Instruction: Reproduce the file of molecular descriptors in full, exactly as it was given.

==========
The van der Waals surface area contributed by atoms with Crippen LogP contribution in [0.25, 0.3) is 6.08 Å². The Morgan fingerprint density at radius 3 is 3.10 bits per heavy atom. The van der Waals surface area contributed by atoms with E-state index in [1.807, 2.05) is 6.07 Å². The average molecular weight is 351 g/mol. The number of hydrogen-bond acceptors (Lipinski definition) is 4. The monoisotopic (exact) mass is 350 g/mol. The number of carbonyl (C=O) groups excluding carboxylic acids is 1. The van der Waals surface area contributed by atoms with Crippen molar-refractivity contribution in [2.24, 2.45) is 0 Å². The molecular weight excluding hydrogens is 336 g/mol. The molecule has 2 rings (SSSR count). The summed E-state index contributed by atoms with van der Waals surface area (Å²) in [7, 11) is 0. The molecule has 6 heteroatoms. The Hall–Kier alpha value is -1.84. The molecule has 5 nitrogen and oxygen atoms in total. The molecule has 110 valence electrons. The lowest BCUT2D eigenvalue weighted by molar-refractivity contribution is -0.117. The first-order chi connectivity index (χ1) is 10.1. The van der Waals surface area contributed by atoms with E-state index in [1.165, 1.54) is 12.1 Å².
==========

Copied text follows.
The van der Waals surface area contributed by atoms with Crippen LogP contribution in [0.25, 0.3) is 6.08 Å². The Morgan fingerprint density at radius 3 is 3.10 bits per heavy atom. The van der Waals surface area contributed by atoms with E-state index in [1.807, 2.05) is 6.07 Å². The average molecular weight is 351 g/mol. The number of hydrogen-bond acceptors (Lipinski definition) is 4. The monoisotopic (exact) mass is 350 g/mol. The number of carbonyl (C=O) groups excluding carboxylic acids is 1. The van der Waals surface area contributed by atoms with Crippen molar-refractivity contribution in [2.24, 2.45) is 0 Å². The molecular weight excluding hydrogens is 336 g/mol. The molecule has 2 rings (SSSR count). The summed E-state index contributed by atoms with van der Waals surface area (Å²) in [7, 11) is 0. The molecule has 6 heteroatoms. The Hall–Kier alpha value is -1.84. The molecule has 5 nitrogen and oxygen atoms in total. The molecule has 110 valence electrons. The lowest BCUT2D eigenvalue weighted by molar-refractivity contribution is -0.117. The first-order chi connectivity index (χ1) is 10.1. The van der Waals surface area contributed by atoms with E-state index in [1.165, 1.54) is 12.1 Å².